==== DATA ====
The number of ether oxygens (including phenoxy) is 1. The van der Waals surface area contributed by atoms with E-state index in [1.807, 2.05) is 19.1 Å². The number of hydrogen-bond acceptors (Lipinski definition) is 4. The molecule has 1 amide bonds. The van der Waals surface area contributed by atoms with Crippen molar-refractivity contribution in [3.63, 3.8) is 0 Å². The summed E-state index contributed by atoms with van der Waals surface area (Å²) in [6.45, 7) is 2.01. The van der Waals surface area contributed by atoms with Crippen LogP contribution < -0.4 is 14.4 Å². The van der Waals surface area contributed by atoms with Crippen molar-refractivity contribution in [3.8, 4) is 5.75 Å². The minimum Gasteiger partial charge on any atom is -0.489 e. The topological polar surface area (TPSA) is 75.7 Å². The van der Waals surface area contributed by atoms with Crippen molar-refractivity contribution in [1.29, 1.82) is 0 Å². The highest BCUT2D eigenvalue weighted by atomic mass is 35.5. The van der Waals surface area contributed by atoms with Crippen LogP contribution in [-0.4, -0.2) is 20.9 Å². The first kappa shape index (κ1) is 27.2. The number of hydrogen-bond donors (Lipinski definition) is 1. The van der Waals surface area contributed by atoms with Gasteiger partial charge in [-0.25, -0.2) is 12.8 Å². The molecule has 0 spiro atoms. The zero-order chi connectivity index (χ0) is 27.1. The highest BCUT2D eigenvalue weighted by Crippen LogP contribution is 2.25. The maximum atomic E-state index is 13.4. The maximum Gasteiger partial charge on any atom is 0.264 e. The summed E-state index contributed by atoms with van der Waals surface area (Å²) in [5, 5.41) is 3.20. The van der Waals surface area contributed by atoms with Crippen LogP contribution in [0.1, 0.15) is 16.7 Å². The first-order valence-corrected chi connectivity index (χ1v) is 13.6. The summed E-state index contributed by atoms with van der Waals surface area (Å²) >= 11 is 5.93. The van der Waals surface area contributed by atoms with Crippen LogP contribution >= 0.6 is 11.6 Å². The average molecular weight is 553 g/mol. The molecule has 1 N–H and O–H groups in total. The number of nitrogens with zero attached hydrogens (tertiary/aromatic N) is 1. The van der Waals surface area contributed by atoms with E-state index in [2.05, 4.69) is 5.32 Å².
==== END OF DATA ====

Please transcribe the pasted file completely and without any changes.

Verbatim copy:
The number of ether oxygens (including phenoxy) is 1. The van der Waals surface area contributed by atoms with E-state index in [1.807, 2.05) is 19.1 Å². The number of hydrogen-bond acceptors (Lipinski definition) is 4. The molecule has 1 amide bonds. The van der Waals surface area contributed by atoms with Crippen molar-refractivity contribution in [3.63, 3.8) is 0 Å². The summed E-state index contributed by atoms with van der Waals surface area (Å²) in [6.45, 7) is 2.01. The van der Waals surface area contributed by atoms with Crippen LogP contribution < -0.4 is 14.4 Å². The van der Waals surface area contributed by atoms with Crippen molar-refractivity contribution in [3.8, 4) is 5.75 Å². The minimum Gasteiger partial charge on any atom is -0.489 e. The topological polar surface area (TPSA) is 75.7 Å². The van der Waals surface area contributed by atoms with Crippen molar-refractivity contribution in [1.29, 1.82) is 0 Å². The highest BCUT2D eigenvalue weighted by atomic mass is 35.5. The van der Waals surface area contributed by atoms with Crippen LogP contribution in [-0.4, -0.2) is 20.9 Å². The first kappa shape index (κ1) is 27.2. The number of hydrogen-bond donors (Lipinski definition) is 1. The van der Waals surface area contributed by atoms with Gasteiger partial charge in [-0.25, -0.2) is 12.8 Å². The molecule has 0 spiro atoms. The zero-order chi connectivity index (χ0) is 27.1. The highest BCUT2D eigenvalue weighted by Crippen LogP contribution is 2.25. The maximum atomic E-state index is 13.4. The maximum Gasteiger partial charge on any atom is 0.264 e. The summed E-state index contributed by atoms with van der Waals surface area (Å²) in [5, 5.41) is 3.20. The van der Waals surface area contributed by atoms with Crippen LogP contribution in [0.1, 0.15) is 16.7 Å². The first-order valence-corrected chi connectivity index (χ1v) is 13.6. The summed E-state index contributed by atoms with van der Waals surface area (Å²) >= 11 is 5.93. The van der Waals surface area contributed by atoms with Crippen LogP contribution >= 0.6 is 11.6 Å². The average molecular weight is 553 g/mol. The molecule has 1 N–H and O–H groups in total. The number of nitrogens with zero attached hydrogens (tertiary/aromatic N) is 1. The van der Waals surface area contributed by atoms with E-state index in [2.05, 4.69) is 5.32 Å².